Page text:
Gallstones: Do I need gallbladder surgery?

Written by: Professor Ameet Patel
Published: | Updated: 10/07/2023
Edited by: Laura Burgess

Gallstones are very common, and up to 30 per cent of the population can actually have them. However, you only need to have your gallbladder removed if you develop symptoms and complications.


Here to provide an expert insight into gallstones and gallbladder surgery, including how surgery is performed and what is the recovery time, is Professor Ameet Patel, leading consultant general surgeon in upper GI surgery based in London.



What are the symptoms and possible complications of gallstones?


Symptoms of gallstones include pain in the abdomen, particularly after eating a fatty diet, and this pain can spread to the back and to the shoulder blades.


Complications from gallstones also include infections of the gall by the wall itself, in which the wall of the gallbladder becomes inflamed and - in severe situations - can perforate and lead to fluid accumulating around the gallbladder. These gallstones can also travel and get stuck in the ducts from the gallbladder, causing obstructive jaundice, in which the skin becomes yellow and your stool becomes pale and the urine becomes dark.


More seriously, these stones can become stuck in a duct of the pancreas leading to pancreatitis, which is inflammation of the pancreas in the abdomen. This is a serious condition, and has a certain amount of mortality associated with it. All in all, about three per cent of people with gallstones develop these symptoms and complications.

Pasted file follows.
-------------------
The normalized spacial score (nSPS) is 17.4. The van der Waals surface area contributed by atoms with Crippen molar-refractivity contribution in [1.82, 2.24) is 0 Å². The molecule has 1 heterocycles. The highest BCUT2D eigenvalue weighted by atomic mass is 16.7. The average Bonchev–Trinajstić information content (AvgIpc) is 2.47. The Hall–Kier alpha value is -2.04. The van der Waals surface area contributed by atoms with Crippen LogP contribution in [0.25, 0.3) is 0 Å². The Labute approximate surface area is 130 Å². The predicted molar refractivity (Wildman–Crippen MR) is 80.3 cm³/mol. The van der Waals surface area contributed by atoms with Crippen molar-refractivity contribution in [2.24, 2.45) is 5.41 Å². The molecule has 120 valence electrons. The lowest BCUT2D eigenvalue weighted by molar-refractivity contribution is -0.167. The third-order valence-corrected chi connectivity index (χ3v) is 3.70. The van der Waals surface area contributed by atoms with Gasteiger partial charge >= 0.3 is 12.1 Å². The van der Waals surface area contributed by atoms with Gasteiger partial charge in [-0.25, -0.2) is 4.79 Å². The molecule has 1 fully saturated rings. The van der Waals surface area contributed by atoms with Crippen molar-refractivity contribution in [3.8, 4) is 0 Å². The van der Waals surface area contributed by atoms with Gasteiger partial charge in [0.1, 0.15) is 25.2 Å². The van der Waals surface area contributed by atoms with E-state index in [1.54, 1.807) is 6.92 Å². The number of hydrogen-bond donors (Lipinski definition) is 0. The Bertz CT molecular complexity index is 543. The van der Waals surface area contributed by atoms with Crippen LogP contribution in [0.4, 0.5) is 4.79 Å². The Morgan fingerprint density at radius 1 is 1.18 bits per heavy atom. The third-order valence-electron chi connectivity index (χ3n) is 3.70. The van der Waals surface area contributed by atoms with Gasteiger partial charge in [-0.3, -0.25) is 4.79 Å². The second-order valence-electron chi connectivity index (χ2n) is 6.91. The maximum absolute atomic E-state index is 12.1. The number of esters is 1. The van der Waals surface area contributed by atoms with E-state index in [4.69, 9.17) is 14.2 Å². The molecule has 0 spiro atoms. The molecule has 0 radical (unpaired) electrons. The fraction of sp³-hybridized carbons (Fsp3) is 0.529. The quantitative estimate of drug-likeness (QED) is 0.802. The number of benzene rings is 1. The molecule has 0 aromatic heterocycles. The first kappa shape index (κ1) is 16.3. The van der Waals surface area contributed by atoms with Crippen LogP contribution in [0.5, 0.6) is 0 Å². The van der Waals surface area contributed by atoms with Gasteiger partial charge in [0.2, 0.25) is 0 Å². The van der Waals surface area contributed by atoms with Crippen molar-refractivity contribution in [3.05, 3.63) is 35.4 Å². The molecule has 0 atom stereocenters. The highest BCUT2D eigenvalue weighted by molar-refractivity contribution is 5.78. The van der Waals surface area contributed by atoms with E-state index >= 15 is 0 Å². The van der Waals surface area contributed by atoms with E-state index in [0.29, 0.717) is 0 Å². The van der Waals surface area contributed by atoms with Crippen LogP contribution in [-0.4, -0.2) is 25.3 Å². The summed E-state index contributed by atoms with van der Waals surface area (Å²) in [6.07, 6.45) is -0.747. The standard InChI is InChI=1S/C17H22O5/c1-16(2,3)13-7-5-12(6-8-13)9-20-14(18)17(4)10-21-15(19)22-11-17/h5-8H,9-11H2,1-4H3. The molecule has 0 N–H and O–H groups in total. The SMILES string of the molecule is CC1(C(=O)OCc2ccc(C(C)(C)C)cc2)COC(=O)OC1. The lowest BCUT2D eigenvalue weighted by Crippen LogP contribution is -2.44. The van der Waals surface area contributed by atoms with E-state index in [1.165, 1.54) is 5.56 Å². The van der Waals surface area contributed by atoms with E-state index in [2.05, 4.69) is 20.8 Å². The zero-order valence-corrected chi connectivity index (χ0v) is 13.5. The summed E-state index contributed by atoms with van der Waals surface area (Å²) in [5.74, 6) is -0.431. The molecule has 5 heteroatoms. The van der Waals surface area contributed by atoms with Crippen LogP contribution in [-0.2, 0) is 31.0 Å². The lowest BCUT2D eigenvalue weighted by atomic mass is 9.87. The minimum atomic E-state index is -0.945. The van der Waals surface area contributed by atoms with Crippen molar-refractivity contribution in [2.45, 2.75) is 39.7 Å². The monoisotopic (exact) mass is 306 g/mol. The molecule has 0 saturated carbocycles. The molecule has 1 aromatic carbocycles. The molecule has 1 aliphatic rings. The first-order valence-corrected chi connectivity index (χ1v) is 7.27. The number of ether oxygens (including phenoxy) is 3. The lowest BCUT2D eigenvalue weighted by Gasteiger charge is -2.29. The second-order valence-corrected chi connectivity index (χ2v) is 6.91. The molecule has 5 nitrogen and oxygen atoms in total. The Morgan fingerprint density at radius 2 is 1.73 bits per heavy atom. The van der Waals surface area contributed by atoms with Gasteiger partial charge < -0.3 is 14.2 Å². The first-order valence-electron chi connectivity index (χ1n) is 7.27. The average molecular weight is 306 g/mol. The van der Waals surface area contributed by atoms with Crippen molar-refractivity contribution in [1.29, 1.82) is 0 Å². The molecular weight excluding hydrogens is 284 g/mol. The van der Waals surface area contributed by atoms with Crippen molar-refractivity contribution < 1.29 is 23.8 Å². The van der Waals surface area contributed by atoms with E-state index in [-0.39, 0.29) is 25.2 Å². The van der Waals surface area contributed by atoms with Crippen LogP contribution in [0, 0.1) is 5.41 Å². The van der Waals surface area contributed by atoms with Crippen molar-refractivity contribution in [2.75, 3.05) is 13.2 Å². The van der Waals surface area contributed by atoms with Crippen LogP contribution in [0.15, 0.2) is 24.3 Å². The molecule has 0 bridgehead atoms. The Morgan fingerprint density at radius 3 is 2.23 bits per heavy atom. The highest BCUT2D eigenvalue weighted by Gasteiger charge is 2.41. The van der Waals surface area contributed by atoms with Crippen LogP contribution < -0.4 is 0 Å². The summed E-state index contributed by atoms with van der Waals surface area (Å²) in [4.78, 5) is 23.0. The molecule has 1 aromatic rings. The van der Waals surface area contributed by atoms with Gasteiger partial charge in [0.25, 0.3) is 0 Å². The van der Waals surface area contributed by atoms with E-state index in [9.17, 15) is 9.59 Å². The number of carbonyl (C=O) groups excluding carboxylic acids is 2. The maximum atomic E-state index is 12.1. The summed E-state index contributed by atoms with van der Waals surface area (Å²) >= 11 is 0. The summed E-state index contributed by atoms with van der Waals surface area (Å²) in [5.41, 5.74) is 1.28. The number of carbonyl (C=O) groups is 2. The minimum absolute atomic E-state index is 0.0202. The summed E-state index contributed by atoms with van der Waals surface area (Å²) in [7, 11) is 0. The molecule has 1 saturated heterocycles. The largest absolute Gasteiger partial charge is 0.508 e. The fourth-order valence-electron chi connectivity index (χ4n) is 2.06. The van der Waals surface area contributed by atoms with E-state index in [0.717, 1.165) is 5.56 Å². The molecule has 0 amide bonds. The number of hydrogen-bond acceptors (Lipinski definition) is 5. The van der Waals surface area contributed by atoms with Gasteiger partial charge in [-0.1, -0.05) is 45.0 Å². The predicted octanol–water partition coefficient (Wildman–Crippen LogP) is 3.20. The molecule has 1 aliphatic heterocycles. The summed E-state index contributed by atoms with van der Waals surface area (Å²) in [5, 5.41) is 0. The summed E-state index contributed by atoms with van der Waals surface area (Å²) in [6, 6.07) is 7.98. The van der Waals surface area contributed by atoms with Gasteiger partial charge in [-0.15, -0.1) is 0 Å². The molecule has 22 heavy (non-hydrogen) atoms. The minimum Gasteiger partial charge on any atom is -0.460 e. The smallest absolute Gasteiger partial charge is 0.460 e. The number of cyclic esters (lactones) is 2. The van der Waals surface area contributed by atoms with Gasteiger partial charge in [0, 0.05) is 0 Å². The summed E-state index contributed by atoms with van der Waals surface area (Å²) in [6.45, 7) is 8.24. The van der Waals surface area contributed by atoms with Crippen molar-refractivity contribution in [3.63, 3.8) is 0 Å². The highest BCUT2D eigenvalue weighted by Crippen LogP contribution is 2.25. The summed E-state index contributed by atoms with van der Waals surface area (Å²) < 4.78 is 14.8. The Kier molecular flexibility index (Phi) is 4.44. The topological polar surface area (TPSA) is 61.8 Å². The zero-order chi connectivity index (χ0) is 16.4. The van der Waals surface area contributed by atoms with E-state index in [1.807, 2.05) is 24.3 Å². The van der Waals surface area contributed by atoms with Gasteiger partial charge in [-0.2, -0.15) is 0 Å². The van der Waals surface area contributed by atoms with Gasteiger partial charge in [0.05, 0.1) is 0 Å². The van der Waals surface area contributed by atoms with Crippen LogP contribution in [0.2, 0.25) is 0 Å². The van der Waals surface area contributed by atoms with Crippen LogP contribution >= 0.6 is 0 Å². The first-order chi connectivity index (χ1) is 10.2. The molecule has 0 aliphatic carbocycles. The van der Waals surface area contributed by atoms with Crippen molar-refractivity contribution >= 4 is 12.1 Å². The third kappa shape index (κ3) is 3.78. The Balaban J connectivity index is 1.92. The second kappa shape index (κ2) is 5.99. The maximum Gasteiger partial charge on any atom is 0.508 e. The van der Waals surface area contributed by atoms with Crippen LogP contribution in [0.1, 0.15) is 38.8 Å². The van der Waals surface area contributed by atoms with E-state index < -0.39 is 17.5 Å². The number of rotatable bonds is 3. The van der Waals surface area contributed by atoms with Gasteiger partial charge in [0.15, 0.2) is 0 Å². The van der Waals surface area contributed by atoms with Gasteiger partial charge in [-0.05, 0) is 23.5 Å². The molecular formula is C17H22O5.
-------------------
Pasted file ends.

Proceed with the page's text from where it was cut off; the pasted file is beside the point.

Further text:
How gallbladder surgery performed, and what are the risks?


Nowadays the vast majority of gallbladder operations are performed laparoscopically or via keyhole techniques. This is when we use small instruments and cameras which enter the abdomen by small incisions, meaning the patient experiences less pain and the surgeon gets a better view of the surgical field. This is important to avoid cutting off the incorrect structures.


When performing laparoscopic surgery, there is a risk that we can cause damage to internal organs such as the bowel or blood vessels, which we can generally fix via the keyhole technique.


In certain circumstances, we may have to make a big incision - in particular, when we take out the gallbladder. When we do this, we must also cut the duct that it is attached to. However, there are many other ducts in that area, and if any of these are cut, it can become a serious complication. The risk of this complication occurring is approximately 1 in 300, but if we cannot fix that duct damage there and then, we would have to send the patient to a specialist unit to have that repaired which would be major surgery.


What are the side effects of having your gallbladder removed?


If there has been some doubt as to whether or not these gallstones are symptomatic, or if there are co-existing bowel problems, then the most common side effect would be a continuation of the same symptoms as before surgery.


However, up to 30 per cent of people can develop diarrhoea following gallbladder surgery. This is because the gallbladder acts as a store for bile, which has been secreted by the liver and is important in fat digestion.